CBS’s new police drama, Training Day, debuted Thursday night with the episode titled “Apocalypse Now.” Based on the 2001 movie with the same name and using the movie’s director (Antoine Fuqua) as a producer, the show diverges with its portrayal of a badass older police investigator who pursues justice by unapologetically playing outside the rules.
The LAPD Deputy Chief asks a young patrol cop, Kyle Craig, (Justin Cornwell) to go undercover as a trainee and report back to her on veteran investigator Frank Rourke’s (Bill Paxton) actions in the field. She tells Kyle that Frank is “one of the finest investigators this department has ever produced” but that’s not good enough for her. She refers to Frank as a “rogue cop.”
On Kyle's first training day, Frank describes what is basically the “Ferguson Effect” – criminals are taking over the city because the cops are backing off enforcement in the wake of the media circus over Black Lives Matter and it's only hurting the poor people who live there and are struggling to get by. Frank is all about the politically incorrect attitude that it is “better to be judged by twelve than carried by six.”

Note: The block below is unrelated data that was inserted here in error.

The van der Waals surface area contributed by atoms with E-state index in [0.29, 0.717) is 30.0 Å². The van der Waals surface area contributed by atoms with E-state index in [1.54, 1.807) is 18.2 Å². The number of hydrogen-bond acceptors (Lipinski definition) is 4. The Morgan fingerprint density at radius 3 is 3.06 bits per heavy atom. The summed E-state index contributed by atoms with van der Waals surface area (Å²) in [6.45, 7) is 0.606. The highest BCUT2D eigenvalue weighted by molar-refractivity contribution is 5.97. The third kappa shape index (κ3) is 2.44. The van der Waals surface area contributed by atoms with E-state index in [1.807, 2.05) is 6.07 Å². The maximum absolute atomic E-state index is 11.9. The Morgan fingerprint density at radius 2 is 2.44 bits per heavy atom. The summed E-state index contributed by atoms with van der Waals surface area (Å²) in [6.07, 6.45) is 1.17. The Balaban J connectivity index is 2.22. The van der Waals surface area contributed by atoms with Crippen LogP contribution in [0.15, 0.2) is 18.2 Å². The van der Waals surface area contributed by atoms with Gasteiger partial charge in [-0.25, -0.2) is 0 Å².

Frank: Crime in L.A.'s up 300%, arrests are way down. Cops don't even want to make a damn traffic stop. Afraid they'll wind up on "Anderson Cooper."
Banging from trunk: Frank!
Frank: Put us through sensitivity training now. Hug-a-thon. Crooks love it 'cause it's like "The Purge" every night out here, but you know who winds up with the turd end of the tomahawk? Allen.
Kyle: Who's Allen?
Frank: Allen's the very people we swore an oath to protect.
Frank has a soft spot for Allen, a young black boy from the projects who was being pressured to be a lookout for a drug dealer. Frank takes money confiscated from a drug dealer and puts it into a trust fund for him – he tells Allen it is not available to him until he turns eighteen and it will pay for college to get him out of the projects.
Allen: Who is it?
Frank: Pope Francis.
Allen: I thought that was you.
Frank: Listen. Put this in a safe place. It's a trust for 300 grand. Don't get excited. You can't access it till you're 18. It'll get you through college, as long as you don't go into criminal defense.
Allen: Or civil rights.
Frank: Nobody likes a smartass, kid. You're under my protection now, Allen. Everybody out here knows it.
The final twist is that while Kyle is concerned about Frank’s techniques, Frank tells Kyle that his father – a police officer himself killed in the line of duty – was his partner. So, Kyle comes to the realization that his father worked as Frank still does – hardcore and playing outside of the normal rules, but getting the job done. They bond with a goal of finding Kyle’s father’s killer who has escaped justice for so many years.
Unsurprisingly, liberals are not taking kindly to Frank’s take-no-prisoners approach to police work. The New York Times went so far as to write that Frank sounds like Donald Trump did on the campaign trail as he campaigned on law and order. Oh brother.
A good, tough cop who gets the bad guys while showing compassion for a kid in the projects? Let’s hope there are more Franks out there.